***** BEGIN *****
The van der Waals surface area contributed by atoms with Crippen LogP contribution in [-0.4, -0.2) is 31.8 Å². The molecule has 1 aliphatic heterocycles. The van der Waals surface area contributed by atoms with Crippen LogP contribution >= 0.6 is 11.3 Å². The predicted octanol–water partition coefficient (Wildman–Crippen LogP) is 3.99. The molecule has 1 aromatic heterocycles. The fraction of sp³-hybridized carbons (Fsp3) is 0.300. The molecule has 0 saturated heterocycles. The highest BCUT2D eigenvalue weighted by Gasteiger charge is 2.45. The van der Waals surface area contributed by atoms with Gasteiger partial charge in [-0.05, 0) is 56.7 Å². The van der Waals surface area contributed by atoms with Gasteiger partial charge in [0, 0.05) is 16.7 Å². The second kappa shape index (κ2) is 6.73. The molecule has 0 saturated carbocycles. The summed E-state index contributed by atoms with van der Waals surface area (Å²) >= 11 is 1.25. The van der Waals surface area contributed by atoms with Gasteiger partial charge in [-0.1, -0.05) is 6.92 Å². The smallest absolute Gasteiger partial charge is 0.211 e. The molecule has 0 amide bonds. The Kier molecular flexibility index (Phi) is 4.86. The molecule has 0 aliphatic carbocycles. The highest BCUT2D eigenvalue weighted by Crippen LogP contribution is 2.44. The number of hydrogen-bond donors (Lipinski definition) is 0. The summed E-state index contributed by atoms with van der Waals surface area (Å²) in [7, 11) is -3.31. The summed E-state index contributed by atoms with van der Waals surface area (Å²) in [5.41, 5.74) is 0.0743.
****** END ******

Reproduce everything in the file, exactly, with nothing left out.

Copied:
The van der Waals surface area contributed by atoms with Crippen LogP contribution in [-0.4, -0.2) is 31.8 Å². The molecule has 1 aliphatic heterocycles. The van der Waals surface area contributed by atoms with Crippen LogP contribution >= 0.6 is 11.3 Å². The predicted octanol–water partition coefficient (Wildman–Crippen LogP) is 3.99. The molecule has 1 aromatic heterocycles. The fraction of sp³-hybridized carbons (Fsp3) is 0.300. The molecule has 0 saturated heterocycles. The highest BCUT2D eigenvalue weighted by Gasteiger charge is 2.45. The van der Waals surface area contributed by atoms with Gasteiger partial charge in [-0.05, 0) is 56.7 Å². The van der Waals surface area contributed by atoms with Gasteiger partial charge in [0, 0.05) is 16.7 Å². The second kappa shape index (κ2) is 6.73. The molecule has 0 saturated carbocycles. The summed E-state index contributed by atoms with van der Waals surface area (Å²) >= 11 is 1.25. The van der Waals surface area contributed by atoms with Gasteiger partial charge in [-0.1, -0.05) is 6.92 Å². The smallest absolute Gasteiger partial charge is 0.211 e. The molecule has 0 amide bonds. The Kier molecular flexibility index (Phi) is 4.86. The molecule has 0 aliphatic carbocycles. The highest BCUT2D eigenvalue weighted by Crippen LogP contribution is 2.44. The number of hydrogen-bond donors (Lipinski definition) is 0. The summed E-state index contributed by atoms with van der Waals surface area (Å²) in [7, 11) is -3.31. The summed E-state index contributed by atoms with van der Waals surface area (Å²) in [5.41, 5.74) is 0.0743.